For reported cases Iceland follows San Marino, as has been pointed out by the Icelandic authorities this statistic is mostly an indication of how many are tested, not how many are infected.

Reported cases per 100 thousand inhabitants as of 2020-03-16.

And in Iceland the number has been increasing, but concentrated efforts to slow the spreading seem to have worked quite well.

Reported (ECDC) cases in Iceland as of 2020-03-16. Blue columns cumulative sum of cases and red dots are the daily number of new cases.

Please note that there can be errors (although I hope not). Based on ECDC data available on the internet.

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MS student opportunity

Black carbon, dust and plastic particles in snow and ice

This student opportunity is a collaborative research project between the University of Iceland (UI), the Finnish Meteorological Institute (FMI), and Landsvirkjun (LV).

The overall aim of this research project is to study the distribution and concentration of black carbon (BC), organic carbon (OC), dust and plastic particles in snow and ice on Icelandic glaciers. This will allow for better modeling of potential impact of those pollutants on glaciers and knowledge about their sources.

This MS project is funded for 4-5 months as a summer employee at Landsvirkjun. This grant is most suitable for students that are finishing their required course work at the University of Iceland and need a project. New students can though apply and work on this project along with coursework.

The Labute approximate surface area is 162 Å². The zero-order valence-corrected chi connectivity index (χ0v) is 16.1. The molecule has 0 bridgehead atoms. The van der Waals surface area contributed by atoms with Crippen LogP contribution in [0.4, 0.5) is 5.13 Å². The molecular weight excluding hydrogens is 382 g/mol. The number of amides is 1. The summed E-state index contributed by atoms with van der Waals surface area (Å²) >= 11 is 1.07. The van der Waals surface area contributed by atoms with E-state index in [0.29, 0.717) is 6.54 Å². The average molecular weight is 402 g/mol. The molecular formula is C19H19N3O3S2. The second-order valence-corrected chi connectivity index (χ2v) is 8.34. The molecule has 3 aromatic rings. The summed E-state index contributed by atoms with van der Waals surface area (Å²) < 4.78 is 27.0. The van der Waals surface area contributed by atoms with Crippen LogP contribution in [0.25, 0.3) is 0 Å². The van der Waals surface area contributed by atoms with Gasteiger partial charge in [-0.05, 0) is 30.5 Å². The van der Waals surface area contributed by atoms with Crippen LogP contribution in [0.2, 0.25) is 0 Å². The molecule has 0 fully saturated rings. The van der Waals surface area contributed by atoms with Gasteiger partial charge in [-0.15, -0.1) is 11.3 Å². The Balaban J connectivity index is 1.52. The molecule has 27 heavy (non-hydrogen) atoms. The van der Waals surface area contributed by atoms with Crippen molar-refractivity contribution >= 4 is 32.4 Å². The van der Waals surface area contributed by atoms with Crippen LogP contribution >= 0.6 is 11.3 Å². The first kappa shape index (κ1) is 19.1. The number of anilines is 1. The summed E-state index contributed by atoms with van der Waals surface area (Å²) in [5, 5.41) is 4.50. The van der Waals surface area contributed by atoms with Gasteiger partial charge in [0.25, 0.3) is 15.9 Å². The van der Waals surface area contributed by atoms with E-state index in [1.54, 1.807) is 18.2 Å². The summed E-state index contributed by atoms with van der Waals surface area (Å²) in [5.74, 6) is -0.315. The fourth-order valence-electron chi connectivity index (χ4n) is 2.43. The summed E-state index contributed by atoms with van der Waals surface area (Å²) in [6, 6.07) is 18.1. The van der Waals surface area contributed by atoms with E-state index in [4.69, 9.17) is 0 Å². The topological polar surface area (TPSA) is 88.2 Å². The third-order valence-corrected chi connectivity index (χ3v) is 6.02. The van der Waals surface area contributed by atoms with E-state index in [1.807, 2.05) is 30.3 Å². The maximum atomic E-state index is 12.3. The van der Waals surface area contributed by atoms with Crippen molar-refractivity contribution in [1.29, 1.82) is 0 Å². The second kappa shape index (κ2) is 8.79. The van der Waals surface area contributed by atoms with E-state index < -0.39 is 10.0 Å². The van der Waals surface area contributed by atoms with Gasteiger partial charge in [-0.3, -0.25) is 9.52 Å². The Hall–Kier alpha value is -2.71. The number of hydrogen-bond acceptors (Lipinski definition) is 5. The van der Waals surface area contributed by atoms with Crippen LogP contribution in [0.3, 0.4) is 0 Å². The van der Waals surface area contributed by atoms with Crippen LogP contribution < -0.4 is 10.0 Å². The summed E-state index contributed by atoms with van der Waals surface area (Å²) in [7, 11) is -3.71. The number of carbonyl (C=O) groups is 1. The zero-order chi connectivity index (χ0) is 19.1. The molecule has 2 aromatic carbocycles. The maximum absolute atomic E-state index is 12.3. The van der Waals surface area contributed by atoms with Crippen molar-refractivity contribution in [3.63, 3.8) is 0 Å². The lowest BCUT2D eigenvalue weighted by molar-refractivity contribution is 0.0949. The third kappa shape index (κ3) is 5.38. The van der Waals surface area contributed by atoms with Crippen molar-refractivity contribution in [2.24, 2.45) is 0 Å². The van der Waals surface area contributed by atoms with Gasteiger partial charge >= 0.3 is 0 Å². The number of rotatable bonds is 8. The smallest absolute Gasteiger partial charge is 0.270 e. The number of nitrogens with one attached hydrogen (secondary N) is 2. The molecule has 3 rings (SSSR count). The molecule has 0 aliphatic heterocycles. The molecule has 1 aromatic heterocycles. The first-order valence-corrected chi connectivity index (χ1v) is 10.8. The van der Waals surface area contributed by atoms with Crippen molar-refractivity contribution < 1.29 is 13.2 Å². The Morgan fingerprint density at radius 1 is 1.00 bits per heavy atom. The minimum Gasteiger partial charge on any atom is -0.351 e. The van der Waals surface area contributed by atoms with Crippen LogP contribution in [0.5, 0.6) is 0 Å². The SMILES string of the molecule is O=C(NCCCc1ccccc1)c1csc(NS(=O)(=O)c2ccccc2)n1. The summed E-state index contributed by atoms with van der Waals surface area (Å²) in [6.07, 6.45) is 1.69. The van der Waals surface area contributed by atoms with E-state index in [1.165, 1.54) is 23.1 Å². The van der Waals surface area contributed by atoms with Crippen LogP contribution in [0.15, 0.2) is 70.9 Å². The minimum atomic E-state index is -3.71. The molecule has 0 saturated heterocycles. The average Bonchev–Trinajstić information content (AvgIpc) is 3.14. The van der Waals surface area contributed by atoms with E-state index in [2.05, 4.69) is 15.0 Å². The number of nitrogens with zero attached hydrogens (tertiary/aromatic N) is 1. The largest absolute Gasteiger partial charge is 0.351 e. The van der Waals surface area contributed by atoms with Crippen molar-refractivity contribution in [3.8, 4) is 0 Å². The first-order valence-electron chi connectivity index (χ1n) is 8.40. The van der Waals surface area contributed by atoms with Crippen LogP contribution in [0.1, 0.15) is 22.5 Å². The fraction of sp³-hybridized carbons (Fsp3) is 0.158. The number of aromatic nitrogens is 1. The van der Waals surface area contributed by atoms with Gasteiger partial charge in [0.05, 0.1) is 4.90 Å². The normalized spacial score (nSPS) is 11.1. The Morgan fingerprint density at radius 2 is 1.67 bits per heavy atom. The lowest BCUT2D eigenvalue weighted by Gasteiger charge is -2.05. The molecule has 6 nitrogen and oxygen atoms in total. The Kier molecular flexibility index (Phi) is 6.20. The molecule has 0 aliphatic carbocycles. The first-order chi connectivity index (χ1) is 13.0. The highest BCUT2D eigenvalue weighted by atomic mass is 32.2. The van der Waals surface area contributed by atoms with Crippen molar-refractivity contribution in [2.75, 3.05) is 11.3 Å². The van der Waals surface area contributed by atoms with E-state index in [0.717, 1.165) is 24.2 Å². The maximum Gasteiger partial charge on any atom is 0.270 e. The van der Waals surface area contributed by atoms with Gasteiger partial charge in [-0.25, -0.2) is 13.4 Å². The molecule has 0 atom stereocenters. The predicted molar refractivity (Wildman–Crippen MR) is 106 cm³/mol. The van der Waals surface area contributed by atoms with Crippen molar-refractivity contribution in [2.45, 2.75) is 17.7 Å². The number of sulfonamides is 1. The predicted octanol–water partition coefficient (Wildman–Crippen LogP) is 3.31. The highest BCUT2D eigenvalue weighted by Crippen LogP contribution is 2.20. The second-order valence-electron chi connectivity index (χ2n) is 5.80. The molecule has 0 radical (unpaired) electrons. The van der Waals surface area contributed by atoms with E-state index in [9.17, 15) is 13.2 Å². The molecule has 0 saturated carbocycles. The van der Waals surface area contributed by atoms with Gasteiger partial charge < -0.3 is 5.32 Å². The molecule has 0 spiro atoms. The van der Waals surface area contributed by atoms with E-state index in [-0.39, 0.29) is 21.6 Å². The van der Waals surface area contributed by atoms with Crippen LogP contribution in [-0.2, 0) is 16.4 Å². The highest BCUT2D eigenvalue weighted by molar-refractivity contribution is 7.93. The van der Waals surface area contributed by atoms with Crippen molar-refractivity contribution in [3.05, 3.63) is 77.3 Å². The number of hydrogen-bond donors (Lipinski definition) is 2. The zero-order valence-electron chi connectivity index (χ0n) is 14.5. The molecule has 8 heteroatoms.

For more information, and how to apply, http://tiny.cc/oaalgz

For more information, please e-mail Throstur (thorstur@hi.ishttps://www.hi.is/starfsfolk/thorstur).

Deadline for applications is 15 December 2019.

Sincerely, Throstur

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Dust storm on dry and very windy day

24 October 2019

Very strong winds all around the south coast today. Wind direction directly from the north, and very dry air. Humidity even below 70% at Stórhöfði (data from IMO; vedur.is).

Figure 1. Wind speed at Kirkjubæjarklaustur (data from IMO; vedur.is).